NLRB board vacancies could stall major labor decisions

U.S, Sen Lindsay Graham (R-SC) speaks during a press conference on National Labor Relations Board regulations on Capitol Hill Sept. 14, 2011 in Washington, D.C. Republicans in Congress are refusing to approve the president's nominees for the NLRB.

Steve Chiotakis: As the year ends, so will the government's ability to enforce the nation's labor laws. Three of the five seats on the national Labor Relations Board will become vacant this weekend. And without a quorum, the NLRB won't be able to decide any cases.

From Washington, Marketplace's John Dimsdale reports the result will be paralysis.


John Dimsdale: The NLRB was set up in the 1930s to make sure workers aren't punished for organizing unions, and that union elections are fair.

But Cornell University labor professor Richard Hurd says appointees to the Board have been changing.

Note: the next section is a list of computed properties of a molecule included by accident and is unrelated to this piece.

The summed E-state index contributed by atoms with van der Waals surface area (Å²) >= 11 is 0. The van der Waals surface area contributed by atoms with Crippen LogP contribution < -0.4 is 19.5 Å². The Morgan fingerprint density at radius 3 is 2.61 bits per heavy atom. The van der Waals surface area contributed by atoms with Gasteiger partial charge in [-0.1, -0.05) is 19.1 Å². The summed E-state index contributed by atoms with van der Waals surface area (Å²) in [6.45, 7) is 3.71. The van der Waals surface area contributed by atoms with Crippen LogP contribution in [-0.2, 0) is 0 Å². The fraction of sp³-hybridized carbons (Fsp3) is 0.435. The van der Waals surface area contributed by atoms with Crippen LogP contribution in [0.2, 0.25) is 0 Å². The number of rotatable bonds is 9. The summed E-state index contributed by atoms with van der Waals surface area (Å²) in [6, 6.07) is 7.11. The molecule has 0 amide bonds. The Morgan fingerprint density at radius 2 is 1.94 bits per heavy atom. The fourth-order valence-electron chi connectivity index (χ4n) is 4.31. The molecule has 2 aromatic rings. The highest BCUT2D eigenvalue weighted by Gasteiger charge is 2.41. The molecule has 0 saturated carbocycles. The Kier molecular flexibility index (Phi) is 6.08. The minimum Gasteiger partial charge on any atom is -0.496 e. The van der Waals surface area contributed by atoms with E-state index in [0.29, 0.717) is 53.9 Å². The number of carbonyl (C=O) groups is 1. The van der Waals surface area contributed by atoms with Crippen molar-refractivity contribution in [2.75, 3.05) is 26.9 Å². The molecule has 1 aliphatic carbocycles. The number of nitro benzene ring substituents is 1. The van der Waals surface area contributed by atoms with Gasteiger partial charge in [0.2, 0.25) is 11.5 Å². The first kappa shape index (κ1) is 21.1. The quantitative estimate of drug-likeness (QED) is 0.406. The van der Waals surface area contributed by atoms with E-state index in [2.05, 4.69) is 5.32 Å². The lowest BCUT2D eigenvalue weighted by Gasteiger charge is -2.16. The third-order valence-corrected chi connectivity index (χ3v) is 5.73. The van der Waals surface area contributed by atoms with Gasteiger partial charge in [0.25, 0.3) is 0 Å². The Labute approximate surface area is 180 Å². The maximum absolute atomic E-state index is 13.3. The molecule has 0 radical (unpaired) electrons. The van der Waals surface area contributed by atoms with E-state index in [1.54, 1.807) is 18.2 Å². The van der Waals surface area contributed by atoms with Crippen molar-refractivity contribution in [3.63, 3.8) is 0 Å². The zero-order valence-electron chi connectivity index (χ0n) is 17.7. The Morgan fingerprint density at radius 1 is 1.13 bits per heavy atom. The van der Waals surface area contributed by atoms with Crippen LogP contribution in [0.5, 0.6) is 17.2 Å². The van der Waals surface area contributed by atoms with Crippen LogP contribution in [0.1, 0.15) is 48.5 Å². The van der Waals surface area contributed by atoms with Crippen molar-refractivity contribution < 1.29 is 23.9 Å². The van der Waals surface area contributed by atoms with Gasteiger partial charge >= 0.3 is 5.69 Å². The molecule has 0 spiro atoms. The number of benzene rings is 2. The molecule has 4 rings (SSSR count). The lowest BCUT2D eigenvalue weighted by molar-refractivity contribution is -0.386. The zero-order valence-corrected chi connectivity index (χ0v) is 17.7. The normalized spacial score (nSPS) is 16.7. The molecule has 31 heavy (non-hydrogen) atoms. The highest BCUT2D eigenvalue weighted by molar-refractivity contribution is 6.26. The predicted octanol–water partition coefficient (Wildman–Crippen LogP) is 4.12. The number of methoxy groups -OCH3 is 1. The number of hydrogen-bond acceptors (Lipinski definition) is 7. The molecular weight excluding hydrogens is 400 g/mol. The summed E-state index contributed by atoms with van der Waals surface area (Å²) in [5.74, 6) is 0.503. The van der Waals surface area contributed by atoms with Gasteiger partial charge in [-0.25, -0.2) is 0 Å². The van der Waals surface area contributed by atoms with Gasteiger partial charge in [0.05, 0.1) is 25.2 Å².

Richard Hurd: As the Republican party has moved to the right over the past quarter of a century, the views on labor issues have become more and more market-oriented and less accepting of unionization.

Republicans in Congress are refusing to approve the president's nominees. Wayne State University's Michael Belzer says the Board won't have a quorum to protect employees who've been fired for trying to start a union.

Michael Belzer: It's a complete breakdown of law and order and you know we just keep going farther and farther down that road as we polarize on every conceivable issue.

He says President Obama will either have to find Board replacements acceptable to a majority in Congress, or make union rights a campaign issue in next year's election.

In Washington, I'm John Dimsdale for Marketplace.

About the author

As head of Marketplace’s Washington, D.C. bureau, John Dimsdale provides insightful commentary on the intersection of government and money for the entire Marketplace portfolio.

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